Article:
Students may change the grading method for most of their classes from traditional letter grades to pass/fail for the rest of the semester, after the AACC faculty voted last week to allow it.
English professor Candice Hill, co-chair of the Committee on Academic Standards, said a “pass” grade means the student earned a C or better in the class. A “fail” grade indicates the student would have earned a D or an F.
“We did want to make sure that students had a way to continue their work through the semester with a little bit less anxiety and to be a little bit more fair,” Hill said. “We’re more focused on whether or not [students have] learned the material than maybe how we’re doing with GPA.”
A student who wants to switch to pass/fail grading must submit an online form for each course. That form will be available later in the semester.
Hill said a passing grade does not affect a student’s GPA.
The student’s transcript will show the pass/fail mark, along with a note stating a pass is a grade of “C” or higher, according to Hill.
Hill said four-year schools such as University of Maryland, Salisbury and Towson have told AACC officials they will accept pass/fail grades for most spring 2020 courses.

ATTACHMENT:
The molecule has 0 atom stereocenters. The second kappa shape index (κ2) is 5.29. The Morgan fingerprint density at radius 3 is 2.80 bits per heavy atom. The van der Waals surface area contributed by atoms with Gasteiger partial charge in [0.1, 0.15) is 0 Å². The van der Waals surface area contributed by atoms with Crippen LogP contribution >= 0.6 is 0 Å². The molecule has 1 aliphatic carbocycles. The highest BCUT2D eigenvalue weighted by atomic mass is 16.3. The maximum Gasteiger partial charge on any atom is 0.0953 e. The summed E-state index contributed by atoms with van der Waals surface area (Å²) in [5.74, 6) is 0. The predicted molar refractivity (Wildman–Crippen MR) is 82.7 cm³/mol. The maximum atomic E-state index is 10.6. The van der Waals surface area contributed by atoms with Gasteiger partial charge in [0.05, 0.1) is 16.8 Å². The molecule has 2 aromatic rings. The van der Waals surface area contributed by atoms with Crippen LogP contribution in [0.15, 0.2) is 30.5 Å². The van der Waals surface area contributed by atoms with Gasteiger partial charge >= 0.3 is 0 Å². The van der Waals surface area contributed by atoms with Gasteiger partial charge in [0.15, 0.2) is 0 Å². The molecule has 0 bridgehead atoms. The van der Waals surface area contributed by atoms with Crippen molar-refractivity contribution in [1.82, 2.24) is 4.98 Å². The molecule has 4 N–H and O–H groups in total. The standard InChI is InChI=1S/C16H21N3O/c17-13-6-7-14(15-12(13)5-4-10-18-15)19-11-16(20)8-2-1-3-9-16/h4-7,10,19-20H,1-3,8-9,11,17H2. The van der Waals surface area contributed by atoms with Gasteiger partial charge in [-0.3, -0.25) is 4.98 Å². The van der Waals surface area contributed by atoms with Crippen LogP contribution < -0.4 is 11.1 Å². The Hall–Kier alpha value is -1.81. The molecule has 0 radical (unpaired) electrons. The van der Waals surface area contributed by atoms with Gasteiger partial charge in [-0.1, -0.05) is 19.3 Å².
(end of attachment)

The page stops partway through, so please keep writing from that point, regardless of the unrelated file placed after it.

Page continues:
“For a general admission course, they’re just transferring in a course of pass/fail if somebody selects it, with no questions asked,” Hill said. “I think there’s kind of a collective understanding that spring semester 2020 is kind of a special case.”
However, Hill said students transferring to limited admissions programs, including health sciences, should be wary of taking the option, as some four-year universities may not accept credits for specialized courses with pass/fail grades.
First-year transfer studies student Liam Cassidy said the change could help students who are anxious about shifting to online classes.
AACC switched all of its classroom-based courses to online this semester to help prevent the spread of coronavirus.
“I think [pass/fail] is very helpful for us,” Cassidy said. “How you teach a curriculum completely shifts [online].”
First-year liberal arts student Karla Aceves agreed the option would be good for some students.
“This online thing is like, not ideal for some people,” Aceves said. “For me, it’s not really a big deal [but] … I think the pass/fail thing is a good idea.”